How To Tell When You're Ovulating During Perimenopause

Many of us are already familiar with the vague idea or concept of menopause — if for no other reason than because we once binge-watched Grace and Frankie on Netflix. We know that your body changes as you get older, and one of those (significant) changes is that your periods stop. You may be less familiar, though, with perimenopause and what happens before your periods come to a complete stop. And whether you’re trying to conceive or actively trying ~not~ to, one of the questions you probably have is how to tell when you’re ovulating during perimenopause.

Don’t beat yourself up for feeling woefully unprepared for your perimenopausal years. While Gen X and elder millennials love to talk about our mental and physical health, previous generations just didn’t discuss things like periods, perimenopause, or anything else related to your body. Many of us grew up in households where the mere mention of a subject like ovulation was considered taboo.

Now, you’re slowly creeping towards the age where your mom started suffering from mood swings and hot flashes. It’s time to get familiar with what’s in store during this weird and “mysterious” phase of life. Unfortunately, one of the most prominent and most noticeable symptoms of perimenopause is unreliable periods.

So, if you’re still tracking ovulation for any reason, irregular periods can put a giant damper on your calculations. Here’s how experts say you can tell if you’re ovulating during perimenopause.

How do you know when you’re in perimenopause?

Menopause is considered to have begun once a period-having person goes one full year without menstruating. Perimenopause is, well, the chunk of time between that point and the point in time when your periods were still regular.

“The change is triggered by declining levels of the hormone estrogen,” says Dr. Jennifer Overbey, an OB-GYN with Dignity Health Methodist Hospital of Sacramento. “Menopause, by definition, is no period for one full year (not caused by exogenous hormones like birth control). Perimenopause is the years leading up to menopause. Common signals for perimenopause are hot flashes, night sweats, mood changes, weight gain — especially in the midsection — and, of course, irregular periods.”

Can you still ovulate if your periods are irregular?

Yep! While it’s certainly harder to track, perimenopausal people will still ovulate. “If you have not gone an entire year without a period, it is safe to assume that you can still ovulate and conceive,” Overbey says.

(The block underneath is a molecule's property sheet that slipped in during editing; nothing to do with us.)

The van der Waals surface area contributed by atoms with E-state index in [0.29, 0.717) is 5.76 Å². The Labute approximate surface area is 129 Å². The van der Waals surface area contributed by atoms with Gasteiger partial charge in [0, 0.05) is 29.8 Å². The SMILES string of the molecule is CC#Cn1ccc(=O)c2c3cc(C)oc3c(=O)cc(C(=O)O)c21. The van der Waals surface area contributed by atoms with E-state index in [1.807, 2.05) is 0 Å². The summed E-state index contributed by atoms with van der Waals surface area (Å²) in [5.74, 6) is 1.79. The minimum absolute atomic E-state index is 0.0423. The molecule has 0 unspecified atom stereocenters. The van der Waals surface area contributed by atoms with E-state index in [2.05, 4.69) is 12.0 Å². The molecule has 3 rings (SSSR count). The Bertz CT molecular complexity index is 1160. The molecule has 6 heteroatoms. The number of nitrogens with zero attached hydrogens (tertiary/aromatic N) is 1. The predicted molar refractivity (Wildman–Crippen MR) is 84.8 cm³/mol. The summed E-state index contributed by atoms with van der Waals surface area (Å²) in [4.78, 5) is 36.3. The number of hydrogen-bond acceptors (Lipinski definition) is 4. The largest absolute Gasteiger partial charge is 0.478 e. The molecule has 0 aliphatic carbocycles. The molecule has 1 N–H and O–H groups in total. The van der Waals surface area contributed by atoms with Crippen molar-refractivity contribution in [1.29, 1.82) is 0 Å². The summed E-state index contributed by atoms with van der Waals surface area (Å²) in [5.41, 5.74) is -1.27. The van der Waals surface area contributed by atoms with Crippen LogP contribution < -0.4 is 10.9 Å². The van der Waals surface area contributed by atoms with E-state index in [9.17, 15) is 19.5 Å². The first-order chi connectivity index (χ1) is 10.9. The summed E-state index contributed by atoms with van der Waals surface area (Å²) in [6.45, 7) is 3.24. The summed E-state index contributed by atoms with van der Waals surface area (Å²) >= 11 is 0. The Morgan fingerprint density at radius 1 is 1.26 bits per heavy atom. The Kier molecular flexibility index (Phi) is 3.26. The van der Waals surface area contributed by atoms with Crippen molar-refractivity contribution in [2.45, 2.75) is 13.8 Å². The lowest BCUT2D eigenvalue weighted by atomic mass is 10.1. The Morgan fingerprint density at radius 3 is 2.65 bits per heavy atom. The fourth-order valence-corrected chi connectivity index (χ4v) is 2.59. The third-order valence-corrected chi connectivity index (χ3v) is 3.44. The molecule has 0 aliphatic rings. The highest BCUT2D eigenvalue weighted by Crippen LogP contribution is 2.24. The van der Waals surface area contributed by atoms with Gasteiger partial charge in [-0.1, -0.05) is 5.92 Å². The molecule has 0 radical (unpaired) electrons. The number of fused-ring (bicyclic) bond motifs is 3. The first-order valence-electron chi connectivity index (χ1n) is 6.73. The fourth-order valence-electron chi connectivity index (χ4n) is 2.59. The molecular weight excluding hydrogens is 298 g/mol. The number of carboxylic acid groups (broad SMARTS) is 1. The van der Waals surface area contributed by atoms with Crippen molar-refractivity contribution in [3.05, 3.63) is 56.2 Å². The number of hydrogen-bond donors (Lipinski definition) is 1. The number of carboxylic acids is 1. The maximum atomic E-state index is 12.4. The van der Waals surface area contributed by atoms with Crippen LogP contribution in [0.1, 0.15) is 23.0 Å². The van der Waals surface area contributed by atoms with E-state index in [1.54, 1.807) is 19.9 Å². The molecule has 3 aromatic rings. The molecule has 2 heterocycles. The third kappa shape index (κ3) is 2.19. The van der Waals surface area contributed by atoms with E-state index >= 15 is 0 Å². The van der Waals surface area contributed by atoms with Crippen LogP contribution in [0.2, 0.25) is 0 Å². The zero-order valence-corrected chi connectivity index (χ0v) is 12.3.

How can you track ovulation during irregular periods?

Many period-havers track ovulation by inputting their periods into a period tracker and letting that system do the work for them. However, when your periods weaken or spread out, that math suddenly feels faulty. Most people account for ovulation between 11 and 21 days after the first day of their last period. In other words, you usually ovulate in the middle of that window between your periods.

But what if your cycle no longer follows that 28-ish-day window? What if, in the last year, your periods have come after 22 days, 45 days, or even 70 days? As Overbey mentioned, you’re likely still ovulating as long as you have periods — no matter how irregular. You just need to know how to track it.

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Jessica Jolie Badonsky, a board-certified nurse practitioner specializing in perimenopause and menopause, shared a few ideas on tracking ovulation during perimenopause.

“You can use an app and know that if you have unbarriered sex, there is approximately a five-day window for sperm to hit the ovulation window target,” Badonsky says. “You can purchase an ovulation kit. You can also check your cervical fluid. When ovulating, it is usually thick, see-through, and sticky.”

Your best bet will be a combination of all those things. So, to recap:

  • Track your periods and body temperature using an app. Taking and tracking your temperature each morning before you even get out of bed will help an app figure out if you’re ovulating. Our temperature fluctuates throughout our cycle, and a smart ovulation tracker will be able to notice subtle differences in temperature.
  • Based on your app’s data, use an ovulation kit to double-check. Ovulation kits work just like pregnancy tests. You pee on the stick, and it measures various hormones in your urine to confirm whether you’re ovulating.
  • Know your cervical fluids. You’re already aware of the sometimes slug-like “gunk” you find on your panties. But have you noticed how it changes? As Badonsky mentioned, your fluid will be thicker, sticky, and see-through during ovulation.

As always, if you have any concerns about your periods, ovulation, or perimenopause, you should err on the side of caution and reach out to your OB-GYN.

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